Nuclear architecture and chromatin reorganization have recently been shown to orchestrate gene expression and act as key players in developmental pathways. To investigate how regulatory elements in the mouse CD8 gene locus are arranged in space and in relation to each other, three-dimensional fluorescence in situ hybridization and chromosome conformation capture techniques were employed to monitor the repositioning of the locus in relation to its subchromosomal territory and to identify long-range interactions between the different elements during development. Our data demonstrate that CD8 gene expression in murine lymphocytes is accompanied by the relocation of the locus outside its subchromosomal territory. Similar observations in the CD4 locus point to a rather general phenomenon during T cell development. Furthermore, we show that this relocation of the CD8 gene locus is associated with a clustering of regulatory elements forming a tight active chromatin hub in CD8-expressing cells. In contrast, in nonexpressing cells, the gene remains close to the main body of its chromosomal domain and the regulatory elements appear not to interact with each other.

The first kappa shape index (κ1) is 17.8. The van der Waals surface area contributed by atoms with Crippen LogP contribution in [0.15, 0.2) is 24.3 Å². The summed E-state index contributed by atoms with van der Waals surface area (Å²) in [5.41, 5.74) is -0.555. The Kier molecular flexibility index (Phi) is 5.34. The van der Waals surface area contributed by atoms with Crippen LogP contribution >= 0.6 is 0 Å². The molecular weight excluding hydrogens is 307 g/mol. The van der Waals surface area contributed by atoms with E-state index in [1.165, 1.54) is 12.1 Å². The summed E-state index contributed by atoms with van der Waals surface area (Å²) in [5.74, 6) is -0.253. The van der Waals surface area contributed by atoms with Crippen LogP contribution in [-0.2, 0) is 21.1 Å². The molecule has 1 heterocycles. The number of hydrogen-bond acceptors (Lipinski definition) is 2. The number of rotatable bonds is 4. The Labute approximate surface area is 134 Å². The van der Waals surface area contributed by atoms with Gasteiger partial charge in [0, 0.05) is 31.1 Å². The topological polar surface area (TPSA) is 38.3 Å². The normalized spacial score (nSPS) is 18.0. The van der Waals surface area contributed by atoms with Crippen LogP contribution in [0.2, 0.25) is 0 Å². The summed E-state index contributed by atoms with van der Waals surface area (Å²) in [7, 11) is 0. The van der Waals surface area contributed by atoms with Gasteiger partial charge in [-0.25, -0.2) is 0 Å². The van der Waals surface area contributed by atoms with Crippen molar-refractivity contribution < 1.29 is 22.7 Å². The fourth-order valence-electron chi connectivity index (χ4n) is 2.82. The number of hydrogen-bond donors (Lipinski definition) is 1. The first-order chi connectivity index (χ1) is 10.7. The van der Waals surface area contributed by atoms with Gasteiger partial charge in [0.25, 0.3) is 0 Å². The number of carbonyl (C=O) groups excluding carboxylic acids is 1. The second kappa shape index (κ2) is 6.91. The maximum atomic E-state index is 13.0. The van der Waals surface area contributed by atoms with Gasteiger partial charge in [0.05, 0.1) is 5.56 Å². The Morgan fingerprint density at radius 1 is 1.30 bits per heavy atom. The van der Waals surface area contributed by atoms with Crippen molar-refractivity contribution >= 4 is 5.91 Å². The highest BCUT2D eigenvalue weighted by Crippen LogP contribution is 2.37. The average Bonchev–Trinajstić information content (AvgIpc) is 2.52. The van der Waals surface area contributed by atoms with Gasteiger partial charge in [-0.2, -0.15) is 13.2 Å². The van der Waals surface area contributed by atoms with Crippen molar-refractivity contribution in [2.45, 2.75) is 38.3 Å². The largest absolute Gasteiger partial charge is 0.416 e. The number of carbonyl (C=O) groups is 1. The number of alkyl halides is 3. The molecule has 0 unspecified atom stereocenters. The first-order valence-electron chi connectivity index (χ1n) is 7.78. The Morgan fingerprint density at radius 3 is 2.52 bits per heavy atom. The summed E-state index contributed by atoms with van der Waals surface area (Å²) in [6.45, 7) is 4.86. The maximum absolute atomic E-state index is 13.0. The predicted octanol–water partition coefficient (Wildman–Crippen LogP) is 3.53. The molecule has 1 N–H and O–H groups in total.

ASJC Scopus subject areas
- Immunology and Allergy